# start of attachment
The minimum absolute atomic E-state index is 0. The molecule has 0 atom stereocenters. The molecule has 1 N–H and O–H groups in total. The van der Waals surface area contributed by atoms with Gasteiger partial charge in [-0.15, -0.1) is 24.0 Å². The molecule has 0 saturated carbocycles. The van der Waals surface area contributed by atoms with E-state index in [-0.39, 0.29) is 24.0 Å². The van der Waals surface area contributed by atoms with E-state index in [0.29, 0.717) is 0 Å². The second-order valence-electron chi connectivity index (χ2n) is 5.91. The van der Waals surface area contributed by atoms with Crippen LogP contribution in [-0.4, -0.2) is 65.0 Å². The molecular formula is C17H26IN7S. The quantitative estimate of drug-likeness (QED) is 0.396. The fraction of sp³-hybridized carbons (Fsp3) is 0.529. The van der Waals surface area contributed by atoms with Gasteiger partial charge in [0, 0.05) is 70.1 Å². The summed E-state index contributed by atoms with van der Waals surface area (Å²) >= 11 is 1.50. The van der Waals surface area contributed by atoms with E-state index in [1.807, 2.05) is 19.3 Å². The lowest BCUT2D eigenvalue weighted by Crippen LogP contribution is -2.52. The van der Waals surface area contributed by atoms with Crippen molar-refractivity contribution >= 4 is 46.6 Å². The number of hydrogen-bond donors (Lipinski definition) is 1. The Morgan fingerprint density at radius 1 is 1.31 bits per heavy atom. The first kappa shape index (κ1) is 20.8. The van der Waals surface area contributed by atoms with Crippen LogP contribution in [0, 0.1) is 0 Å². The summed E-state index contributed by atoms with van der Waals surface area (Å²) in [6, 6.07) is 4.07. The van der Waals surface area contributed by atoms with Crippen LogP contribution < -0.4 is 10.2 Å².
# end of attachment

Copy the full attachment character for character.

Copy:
The minimum absolute atomic E-state index is 0. The molecule has 0 atom stereocenters. The molecule has 1 N–H and O–H groups in total. The van der Waals surface area contributed by atoms with Gasteiger partial charge in [-0.15, -0.1) is 24.0 Å². The molecule has 0 saturated carbocycles. The van der Waals surface area contributed by atoms with E-state index in [-0.39, 0.29) is 24.0 Å². The van der Waals surface area contributed by atoms with E-state index in [0.29, 0.717) is 0 Å². The second-order valence-electron chi connectivity index (χ2n) is 5.91. The van der Waals surface area contributed by atoms with Crippen LogP contribution in [-0.4, -0.2) is 65.0 Å². The molecular formula is C17H26IN7S. The quantitative estimate of drug-likeness (QED) is 0.396. The fraction of sp³-hybridized carbons (Fsp3) is 0.529. The van der Waals surface area contributed by atoms with Gasteiger partial charge in [0, 0.05) is 70.1 Å². The summed E-state index contributed by atoms with van der Waals surface area (Å²) >= 11 is 1.50. The van der Waals surface area contributed by atoms with E-state index in [1.807, 2.05) is 19.3 Å². The lowest BCUT2D eigenvalue weighted by Crippen LogP contribution is -2.52. The van der Waals surface area contributed by atoms with Crippen molar-refractivity contribution >= 4 is 46.6 Å². The number of hydrogen-bond donors (Lipinski definition) is 1. The Morgan fingerprint density at radius 1 is 1.31 bits per heavy atom. The first kappa shape index (κ1) is 20.8. The van der Waals surface area contributed by atoms with Crippen LogP contribution in [0, 0.1) is 0 Å². The summed E-state index contributed by atoms with van der Waals surface area (Å²) in [6, 6.07) is 4.07. The van der Waals surface area contributed by atoms with Crippen LogP contribution < -0.4 is 10.2 Å².